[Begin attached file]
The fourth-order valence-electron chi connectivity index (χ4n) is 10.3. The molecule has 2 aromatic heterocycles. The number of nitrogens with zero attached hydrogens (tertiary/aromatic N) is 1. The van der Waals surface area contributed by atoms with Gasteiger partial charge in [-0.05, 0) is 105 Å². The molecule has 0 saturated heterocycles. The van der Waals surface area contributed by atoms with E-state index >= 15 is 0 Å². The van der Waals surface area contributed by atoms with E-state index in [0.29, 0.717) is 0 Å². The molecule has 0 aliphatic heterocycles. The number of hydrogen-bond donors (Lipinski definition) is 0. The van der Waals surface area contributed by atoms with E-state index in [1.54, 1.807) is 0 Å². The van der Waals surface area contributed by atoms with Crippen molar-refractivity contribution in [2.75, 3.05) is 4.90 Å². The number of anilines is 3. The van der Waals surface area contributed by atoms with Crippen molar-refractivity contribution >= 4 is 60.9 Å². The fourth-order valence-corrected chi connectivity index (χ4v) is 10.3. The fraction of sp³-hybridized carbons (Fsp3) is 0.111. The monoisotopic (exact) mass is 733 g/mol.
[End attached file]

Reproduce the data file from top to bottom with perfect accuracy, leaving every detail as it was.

The fourth-order valence-electron chi connectivity index (χ4n) is 10.3. The molecule has 2 aromatic heterocycles. The number of nitrogens with zero attached hydrogens (tertiary/aromatic N) is 1. The van der Waals surface area contributed by atoms with Gasteiger partial charge in [-0.05, 0) is 105 Å². The molecule has 0 saturated heterocycles. The van der Waals surface area contributed by atoms with E-state index >= 15 is 0 Å². The van der Waals surface area contributed by atoms with E-state index in [0.29, 0.717) is 0 Å². The molecule has 0 aliphatic heterocycles. The number of hydrogen-bond donors (Lipinski definition) is 0. The van der Waals surface area contributed by atoms with E-state index in [1.54, 1.807) is 0 Å². The van der Waals surface area contributed by atoms with Crippen molar-refractivity contribution in [2.75, 3.05) is 4.90 Å². The number of anilines is 3. The van der Waals surface area contributed by atoms with Crippen molar-refractivity contribution >= 4 is 60.9 Å². The fourth-order valence-corrected chi connectivity index (χ4v) is 10.3. The fraction of sp³-hybridized carbons (Fsp3) is 0.111. The monoisotopic (exact) mass is 733 g/mol.